Your home's central air conditioning unit runs on a fuel called refrigerant that needs to pass through a system of coils outside and inside your home to make your home a comfortable temperature. The evaporator coils are the interior set of coils that play a vital role in making sure the air coming out of your vents is cold.
What are the HVAC evaporator coils, why does your air conditioner need them, and what malfunctions involving the coils can thwart your system?
Evaporator Coil Function and Importance
The evaporator coils are located on a wall of the air handler portion of your air conditioner, which is usually housed inside the furnace to save space. The coils receive a liquid refrigerant delivered from the outdoor condenser coils through refrigerant lines and an inlet valve. The coils intake the liquid refrigerant and change it back into a gas, which causes the surface of the coils to become quite cold but not frozen.
A nearby blower fan passes ambient air across the coils then pushes that cooled air out your vents. Without the evaporator coils functioning, your air conditioner could still pump out air but that air would be warm instead of cooled.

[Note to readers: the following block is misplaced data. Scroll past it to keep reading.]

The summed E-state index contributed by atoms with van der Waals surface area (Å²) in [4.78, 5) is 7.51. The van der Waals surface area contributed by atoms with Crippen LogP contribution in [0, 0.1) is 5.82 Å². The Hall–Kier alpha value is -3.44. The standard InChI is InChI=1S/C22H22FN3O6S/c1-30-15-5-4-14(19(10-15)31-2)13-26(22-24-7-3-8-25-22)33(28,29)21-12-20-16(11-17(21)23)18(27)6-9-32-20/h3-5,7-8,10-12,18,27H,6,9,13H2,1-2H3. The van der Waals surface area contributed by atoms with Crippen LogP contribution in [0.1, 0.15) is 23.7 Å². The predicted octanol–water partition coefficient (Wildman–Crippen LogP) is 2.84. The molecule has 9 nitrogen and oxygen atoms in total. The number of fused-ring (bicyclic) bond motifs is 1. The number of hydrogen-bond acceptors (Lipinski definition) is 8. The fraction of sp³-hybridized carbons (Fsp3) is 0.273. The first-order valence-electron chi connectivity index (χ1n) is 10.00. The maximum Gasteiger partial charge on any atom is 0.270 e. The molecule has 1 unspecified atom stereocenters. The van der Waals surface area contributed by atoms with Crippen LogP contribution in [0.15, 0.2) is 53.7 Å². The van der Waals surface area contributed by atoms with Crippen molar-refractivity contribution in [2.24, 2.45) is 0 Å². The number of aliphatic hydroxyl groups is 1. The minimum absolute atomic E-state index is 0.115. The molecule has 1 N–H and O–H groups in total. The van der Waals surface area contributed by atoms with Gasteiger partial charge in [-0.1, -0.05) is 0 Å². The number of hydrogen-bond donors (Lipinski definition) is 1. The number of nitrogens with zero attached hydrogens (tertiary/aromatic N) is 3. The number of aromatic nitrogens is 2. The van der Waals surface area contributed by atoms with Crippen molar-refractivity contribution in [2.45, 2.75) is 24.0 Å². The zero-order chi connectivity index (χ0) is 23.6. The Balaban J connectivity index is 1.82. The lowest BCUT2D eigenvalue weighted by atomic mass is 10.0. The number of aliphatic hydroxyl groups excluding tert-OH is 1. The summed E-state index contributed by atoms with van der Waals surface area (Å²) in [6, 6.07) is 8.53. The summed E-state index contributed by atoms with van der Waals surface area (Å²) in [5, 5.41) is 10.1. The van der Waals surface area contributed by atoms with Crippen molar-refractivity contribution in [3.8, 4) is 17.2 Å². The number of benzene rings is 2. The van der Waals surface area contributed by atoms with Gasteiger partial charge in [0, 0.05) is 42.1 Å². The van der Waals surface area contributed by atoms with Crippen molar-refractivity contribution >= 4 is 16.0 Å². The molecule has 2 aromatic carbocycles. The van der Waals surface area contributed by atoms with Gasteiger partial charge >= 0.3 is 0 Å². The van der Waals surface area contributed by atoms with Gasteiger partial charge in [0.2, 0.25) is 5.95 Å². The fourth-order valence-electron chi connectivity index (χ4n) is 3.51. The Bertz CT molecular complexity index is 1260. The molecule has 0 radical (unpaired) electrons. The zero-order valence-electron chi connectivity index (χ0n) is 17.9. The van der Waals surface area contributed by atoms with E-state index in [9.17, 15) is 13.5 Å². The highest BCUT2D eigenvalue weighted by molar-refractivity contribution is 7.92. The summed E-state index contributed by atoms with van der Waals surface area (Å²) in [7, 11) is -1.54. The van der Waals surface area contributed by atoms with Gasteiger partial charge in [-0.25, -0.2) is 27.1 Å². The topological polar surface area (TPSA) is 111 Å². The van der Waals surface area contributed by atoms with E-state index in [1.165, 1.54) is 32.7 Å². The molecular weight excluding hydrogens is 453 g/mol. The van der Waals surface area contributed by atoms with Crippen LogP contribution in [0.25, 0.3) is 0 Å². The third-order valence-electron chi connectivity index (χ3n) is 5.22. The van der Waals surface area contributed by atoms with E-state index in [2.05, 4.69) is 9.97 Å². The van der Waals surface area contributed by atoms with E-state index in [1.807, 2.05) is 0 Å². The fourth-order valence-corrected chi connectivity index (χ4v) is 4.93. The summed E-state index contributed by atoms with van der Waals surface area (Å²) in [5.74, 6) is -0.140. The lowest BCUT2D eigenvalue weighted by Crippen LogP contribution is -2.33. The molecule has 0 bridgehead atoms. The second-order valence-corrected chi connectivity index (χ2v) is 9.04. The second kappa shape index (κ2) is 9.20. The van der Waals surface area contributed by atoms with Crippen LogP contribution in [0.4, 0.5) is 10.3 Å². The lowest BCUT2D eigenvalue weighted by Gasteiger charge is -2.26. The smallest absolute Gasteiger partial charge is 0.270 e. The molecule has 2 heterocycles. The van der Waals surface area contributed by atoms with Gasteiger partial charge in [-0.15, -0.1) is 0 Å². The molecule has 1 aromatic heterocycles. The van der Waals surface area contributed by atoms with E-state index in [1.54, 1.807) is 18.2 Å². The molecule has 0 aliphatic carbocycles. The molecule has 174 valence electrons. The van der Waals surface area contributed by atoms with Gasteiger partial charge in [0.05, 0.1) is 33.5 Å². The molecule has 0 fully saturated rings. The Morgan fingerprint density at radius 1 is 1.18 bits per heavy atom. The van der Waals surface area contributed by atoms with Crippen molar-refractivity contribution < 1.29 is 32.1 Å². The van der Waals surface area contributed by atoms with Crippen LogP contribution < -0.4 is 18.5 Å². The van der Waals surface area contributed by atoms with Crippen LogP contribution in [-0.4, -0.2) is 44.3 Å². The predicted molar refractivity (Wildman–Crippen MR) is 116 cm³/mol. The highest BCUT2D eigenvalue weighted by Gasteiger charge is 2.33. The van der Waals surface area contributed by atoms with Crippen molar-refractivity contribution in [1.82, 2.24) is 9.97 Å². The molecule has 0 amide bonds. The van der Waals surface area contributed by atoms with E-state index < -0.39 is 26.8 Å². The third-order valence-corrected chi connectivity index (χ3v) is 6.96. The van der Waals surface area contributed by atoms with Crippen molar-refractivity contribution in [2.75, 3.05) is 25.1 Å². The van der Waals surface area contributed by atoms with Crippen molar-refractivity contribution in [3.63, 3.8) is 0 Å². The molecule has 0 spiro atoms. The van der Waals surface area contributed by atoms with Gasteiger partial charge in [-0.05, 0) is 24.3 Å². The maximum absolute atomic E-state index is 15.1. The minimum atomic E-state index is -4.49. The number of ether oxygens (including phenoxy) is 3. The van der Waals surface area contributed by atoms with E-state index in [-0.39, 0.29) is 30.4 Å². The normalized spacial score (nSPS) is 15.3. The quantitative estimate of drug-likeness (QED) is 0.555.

Malfunction Threat: Inefficient Coil Phase Change
The evaporator coils receive the full supply of liquid refrigerant through the inlet valve, which ensures that not too much of the liquid enters the coils at one time. The careful allowance ensures that the coils can efficiently change the phase of all of the liquid to pass it back outside to restart the cooling cycle.
Evaporator coils can lose efficiency if the phase change is somehow disrupted. The efficiency loss will cause a gradual loss of cooling capability until your system is blowing out warm air.
A few different factors can cause efficiency loss: dirty or broken coils, the wrong type or amount of refrigerant, and a broken inlet valve that allows in too much refrigerant at once, or not enough refrigerant. If you're unsure of the cause, your best bet is to call in an HVAC sales and services technician for a service call.
Malfunction Threat: Freezing Coils
Evaporator coils can also become too effective, which causes the surface of the coils to freeze up. Subsequent passes of refrigerant won't undergo the proper phase change because the frozen surface throws off the calibration of the coils. Your unit might still put out cold air for a short time, but eventually the coils will thaw without any converted refrigerant to continue the process.
Frozen coils often happen due to dirt buildup on the coils or due to a refrigerant level or type issue. You can check the coils for dirt and use a no-rinse foaming coil cleanser, following the instructions closely, if you think dirt is the only problem. If you suspect a refrigerant issue, call in an HVAC tech like those at Triad Heating & Cooling Inc for assistance.